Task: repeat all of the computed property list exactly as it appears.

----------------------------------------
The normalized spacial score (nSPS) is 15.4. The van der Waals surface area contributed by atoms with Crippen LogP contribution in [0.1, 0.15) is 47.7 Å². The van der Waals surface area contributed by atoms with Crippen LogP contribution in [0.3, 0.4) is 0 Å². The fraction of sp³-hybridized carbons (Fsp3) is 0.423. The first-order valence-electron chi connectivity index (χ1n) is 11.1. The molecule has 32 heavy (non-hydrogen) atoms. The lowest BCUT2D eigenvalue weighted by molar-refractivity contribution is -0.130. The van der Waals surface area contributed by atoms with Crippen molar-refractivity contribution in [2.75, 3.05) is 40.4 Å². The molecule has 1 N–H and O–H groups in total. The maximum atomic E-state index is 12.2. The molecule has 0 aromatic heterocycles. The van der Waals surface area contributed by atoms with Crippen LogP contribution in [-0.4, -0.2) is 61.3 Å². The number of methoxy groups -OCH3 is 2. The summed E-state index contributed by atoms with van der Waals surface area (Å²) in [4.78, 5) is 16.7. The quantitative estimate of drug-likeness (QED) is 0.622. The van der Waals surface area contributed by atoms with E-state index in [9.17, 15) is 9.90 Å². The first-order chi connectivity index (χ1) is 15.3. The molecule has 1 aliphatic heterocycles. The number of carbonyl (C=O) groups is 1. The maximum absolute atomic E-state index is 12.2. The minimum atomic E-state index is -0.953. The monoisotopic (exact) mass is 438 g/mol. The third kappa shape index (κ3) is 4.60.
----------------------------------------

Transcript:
The normalized spacial score (nSPS) is 15.4. The van der Waals surface area contributed by atoms with Crippen LogP contribution in [0.1, 0.15) is 47.7 Å². The van der Waals surface area contributed by atoms with Crippen LogP contribution in [0.3, 0.4) is 0 Å². The fraction of sp³-hybridized carbons (Fsp3) is 0.423. The first-order valence-electron chi connectivity index (χ1n) is 11.1. The molecule has 32 heavy (non-hydrogen) atoms. The lowest BCUT2D eigenvalue weighted by molar-refractivity contribution is -0.130. The van der Waals surface area contributed by atoms with Crippen molar-refractivity contribution in [2.75, 3.05) is 40.4 Å². The molecule has 1 N–H and O–H groups in total. The maximum atomic E-state index is 12.2. The molecule has 0 aromatic heterocycles. The van der Waals surface area contributed by atoms with Crippen LogP contribution in [-0.4, -0.2) is 61.3 Å². The number of methoxy groups -OCH3 is 2. The summed E-state index contributed by atoms with van der Waals surface area (Å²) in [4.78, 5) is 16.7. The quantitative estimate of drug-likeness (QED) is 0.622. The van der Waals surface area contributed by atoms with E-state index in [9.17, 15) is 9.90 Å². The first-order chi connectivity index (χ1) is 15.3. The molecule has 1 aliphatic heterocycles. The number of carbonyl (C=O) groups is 1. The maximum absolute atomic E-state index is 12.2. The minimum atomic E-state index is -0.953. The monoisotopic (exact) mass is 438 g/mol. The third kappa shape index (κ3) is 4.60.